result in distortion of the pump if it is three-point supported (Fig. 13.6) and misalignment of the pump
to its driver, both of which can ultimately cause significant damage to the pump. Centerline support is
generally adopted when the pumping temperature reaches 175C (350F). The real criterion, however,
is not the temperature, but the thermal expansion as the casing comes up to temperature. Unusually large
pumps therefore require centerline support at temperatures below 175C (350F).
Centerline support complicates baseplate design significantly, because the tall pedestals must be
sufficiently stiff to accommodate loads imposed on the pump without any significant change in the
alignment of the pump and its driver. This is particularly difficult with single-stage overhung pumps
Baseplates and Other Pump Supports 307

Fig. 13.13 Centerline-supported overhung process pump.

(Pig. 13.13), which are effectively only 2-point supported. To develop the required stiffness, the pedestals
usually must be closed (box section) and directly connected to the side beam of the base. Units with a
large amount of accessory equipment around them often require baseplates so large the pedestals cannot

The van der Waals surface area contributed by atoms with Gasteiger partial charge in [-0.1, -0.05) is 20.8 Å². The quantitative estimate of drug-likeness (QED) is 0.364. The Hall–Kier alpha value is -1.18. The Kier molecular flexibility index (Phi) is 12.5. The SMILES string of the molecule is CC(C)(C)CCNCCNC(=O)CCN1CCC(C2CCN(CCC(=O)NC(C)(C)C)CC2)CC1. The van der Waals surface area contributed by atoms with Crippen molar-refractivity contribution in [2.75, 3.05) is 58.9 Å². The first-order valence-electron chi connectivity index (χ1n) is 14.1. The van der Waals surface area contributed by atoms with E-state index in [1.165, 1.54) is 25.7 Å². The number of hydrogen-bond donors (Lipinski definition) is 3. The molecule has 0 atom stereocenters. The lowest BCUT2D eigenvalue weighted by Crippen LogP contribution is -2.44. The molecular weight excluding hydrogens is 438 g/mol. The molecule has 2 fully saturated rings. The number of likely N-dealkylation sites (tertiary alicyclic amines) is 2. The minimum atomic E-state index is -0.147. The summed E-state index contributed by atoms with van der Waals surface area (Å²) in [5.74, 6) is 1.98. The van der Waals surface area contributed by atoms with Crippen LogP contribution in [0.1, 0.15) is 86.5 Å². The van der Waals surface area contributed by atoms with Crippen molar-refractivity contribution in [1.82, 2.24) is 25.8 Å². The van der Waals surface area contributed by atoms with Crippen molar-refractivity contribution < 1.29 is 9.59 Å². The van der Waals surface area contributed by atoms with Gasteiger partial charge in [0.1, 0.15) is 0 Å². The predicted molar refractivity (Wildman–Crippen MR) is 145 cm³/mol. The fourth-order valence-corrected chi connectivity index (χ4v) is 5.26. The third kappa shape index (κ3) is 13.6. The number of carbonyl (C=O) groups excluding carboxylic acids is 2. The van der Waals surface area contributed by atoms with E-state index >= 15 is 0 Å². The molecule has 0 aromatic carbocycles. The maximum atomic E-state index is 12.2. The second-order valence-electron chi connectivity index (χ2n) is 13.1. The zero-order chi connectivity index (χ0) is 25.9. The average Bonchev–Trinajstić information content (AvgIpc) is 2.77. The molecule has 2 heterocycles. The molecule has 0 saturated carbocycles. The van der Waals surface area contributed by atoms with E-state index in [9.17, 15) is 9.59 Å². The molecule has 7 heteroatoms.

be directly connected to the side beams. In these cases, the connection between the pedestals and the
side beams must achieve the same stiffness, which is usually done with judiciously designed lateral and
longitudinal bracing underneath the drip pan or deck plate. Inadequate stiffness in bases for centerline
supported pumps has caused a great of deal of difficulty in the refining industry. So much, in fact, that
API-61O [3.1], the usual industry standard for refinery pumps, now includes requirements for combined
base and pump stiffness, and specifies a simple means of testing to verify the design.
At temperatures significantly above 175C (350 0 P), say 290 to 315C (550 to 600 0 P), many designs
have added water cooling to the pedestals, the idea being to remove any heat passed to the pedestals
by conduction and convection from the adjacent casing. Tests to measure the amount of heat gained by
the cooling water show that it is so little as to be of no practical benefit. In the light of this, it is possible
to simplify the installation of high-temperature pumps by eliminating water-cooled pedestals.


Soleplates are cast-iron or steel pads located under the feet of the pump or its driver and embedded into
the foundation. The pump or its driver are doweled and bolted to them. Soleplates are customarily used
for vertical dry-pit pumps and also for some of the larger horizontal units to save the cost of the large
bedplates otherwise required.


The foregoing discussion of bedplates and supports for horizontal shaft units assumed their application
to pumps with piping setups that do not impose hydraulic thrusts on the pumps themselves. If flexible
308 Baseplates and Other Pump Supports

Fig. 13.14 Vertical-shaft installation of double-suction single-stage pump.

Casing is provided with mounting support flange .

pipe connections or expansion joints are desirable in the suction or discharge piping of a pump (or
in both), however, the pump manufacturer should be so advised for several reasons. First, the pump